I practiced business law for 40 years. I never knew much about criminal law. In fact, I knew so little about the subject that I used to tell my clients that if they got arrested, they probably should not use their one phone call to call me because all that I could do for them in their hour of need would be to incorporate a company.
I was once hired by a dentist to help him disassociate from his partner. I will refer to my client as the “Good Dentist” and to his partner as the “Dentist from Hell.”
At my first firm, Eric was a client lawyer. He was not much for reading legal documents, but he knew how he wanted them to look, and that was short.
My many years of practice taught me that clients usually want to close their transactions quickly.
You would think that they would want to close when everyone involved has had the time to do the job properly, but that does not seem to be the case. Apparently, ‘quickly’ is when deals have to close. Now, in fairness, there is often a good reason to close a deal quickly. A business reason, or a tax reason, perhaps. But, more often than not, the desire to close the deal quickly seems to constitute an independent, over-reaching, crucial goal.
Quite a few years ago, I really ticked off a lawyer at one of the major firms.
It was the early 1990’s, someone had called a recession, and everyone had shown up. This big firm lawyer was acting for a bank trying to put the squeeze on a delinquent debtor. My client was the delinquent debtor. The bank had screwed up. They had given him 30 days notice to repay his operating line and bounced cheques that were within the credit limit the very same day that the notice was given. That is a no-no.
In my early years of practice, I received a phone call from a friend who practiced union side labour law. He had a question about Civil Law and having recently graduated from McGill with a Civil Law degree in addition to my Common Law Degree, I was able to answer his question. He appreciated my help. Or so he said.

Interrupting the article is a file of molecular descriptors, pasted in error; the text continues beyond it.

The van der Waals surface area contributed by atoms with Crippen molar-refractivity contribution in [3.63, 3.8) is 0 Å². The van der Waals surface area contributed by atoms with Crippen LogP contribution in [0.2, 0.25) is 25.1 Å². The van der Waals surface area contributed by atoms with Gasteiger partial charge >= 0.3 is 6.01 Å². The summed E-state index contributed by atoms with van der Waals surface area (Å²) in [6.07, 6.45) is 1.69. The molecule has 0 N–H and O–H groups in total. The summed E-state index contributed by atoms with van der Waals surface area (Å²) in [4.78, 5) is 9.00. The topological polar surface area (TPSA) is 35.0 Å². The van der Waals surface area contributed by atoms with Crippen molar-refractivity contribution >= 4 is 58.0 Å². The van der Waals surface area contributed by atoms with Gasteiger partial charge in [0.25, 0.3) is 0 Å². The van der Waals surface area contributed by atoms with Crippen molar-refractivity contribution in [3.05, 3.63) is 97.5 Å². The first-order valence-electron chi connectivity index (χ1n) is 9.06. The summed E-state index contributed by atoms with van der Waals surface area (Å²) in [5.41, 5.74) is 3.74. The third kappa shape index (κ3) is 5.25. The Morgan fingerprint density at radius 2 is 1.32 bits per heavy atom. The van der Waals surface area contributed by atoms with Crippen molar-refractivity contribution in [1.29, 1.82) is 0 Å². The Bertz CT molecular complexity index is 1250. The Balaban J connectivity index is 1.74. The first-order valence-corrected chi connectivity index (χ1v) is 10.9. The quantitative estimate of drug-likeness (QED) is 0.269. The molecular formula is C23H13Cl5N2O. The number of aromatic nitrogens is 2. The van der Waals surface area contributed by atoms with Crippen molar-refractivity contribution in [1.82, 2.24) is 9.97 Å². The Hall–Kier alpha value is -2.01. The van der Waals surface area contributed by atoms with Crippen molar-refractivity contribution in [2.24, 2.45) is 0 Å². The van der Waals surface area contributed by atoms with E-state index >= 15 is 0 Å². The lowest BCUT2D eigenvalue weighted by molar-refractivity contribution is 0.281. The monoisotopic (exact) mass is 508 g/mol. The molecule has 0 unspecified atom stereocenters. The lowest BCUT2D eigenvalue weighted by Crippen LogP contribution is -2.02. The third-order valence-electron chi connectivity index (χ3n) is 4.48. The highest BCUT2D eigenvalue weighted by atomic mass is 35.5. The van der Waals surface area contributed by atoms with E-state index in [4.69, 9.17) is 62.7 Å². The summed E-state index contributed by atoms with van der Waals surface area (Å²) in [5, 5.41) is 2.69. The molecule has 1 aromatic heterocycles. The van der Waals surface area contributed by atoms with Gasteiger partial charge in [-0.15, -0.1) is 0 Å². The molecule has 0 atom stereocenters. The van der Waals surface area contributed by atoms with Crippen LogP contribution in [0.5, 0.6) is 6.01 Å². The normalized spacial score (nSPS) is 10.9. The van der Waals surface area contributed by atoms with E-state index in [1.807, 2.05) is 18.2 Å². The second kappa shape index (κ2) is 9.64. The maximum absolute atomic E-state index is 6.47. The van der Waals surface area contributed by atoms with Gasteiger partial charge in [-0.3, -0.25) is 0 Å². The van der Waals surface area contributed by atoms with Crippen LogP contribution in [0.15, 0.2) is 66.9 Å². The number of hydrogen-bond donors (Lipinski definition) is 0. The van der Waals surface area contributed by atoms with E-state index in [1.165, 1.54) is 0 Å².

Quite some time ago in Toronto, there was a major retail landlord who had some very desirable space in the downtown core past which walked thousands and thousands of commuters on their way to and from the subway every working day. The space was leased to a large number of small boutique tenants who were quite delighted to be allowed to locate their business there.
Some time ago there was a fellow who I will call Jack. Jack had invented a product and had found a large company to be his partner and finance the start-up of a business to manufacture the product. The business did not do well. The partnership did worse. The day came when a deal had to be struck for the partnership to be dissolved.
Back quite a few years ago, I was out for lunch with one of my associates who for today will be called “Samantha”. We were having a quick meal at one of those sandwich places where you line up at the counter and order your meal and then take it to a table, gobble it down for 15 minutes and get back to work as quickly as possible so that you do not waste too many billable hours.
When negotiating an agreement, clients are often happy to hear that the other side’s lawyer is going to do the drafting. They assume that their lawyer will spend less time reviewing an agreement than he or she would have spent drafting the agreement in the first place, and that allowing the other side’s lawyer to draft the agreement will be cheaper for them. Lawyers who are overwhelmed with work, or who are inexperienced, or who are lazy, or who are just not that bright, will readily agree with this approach.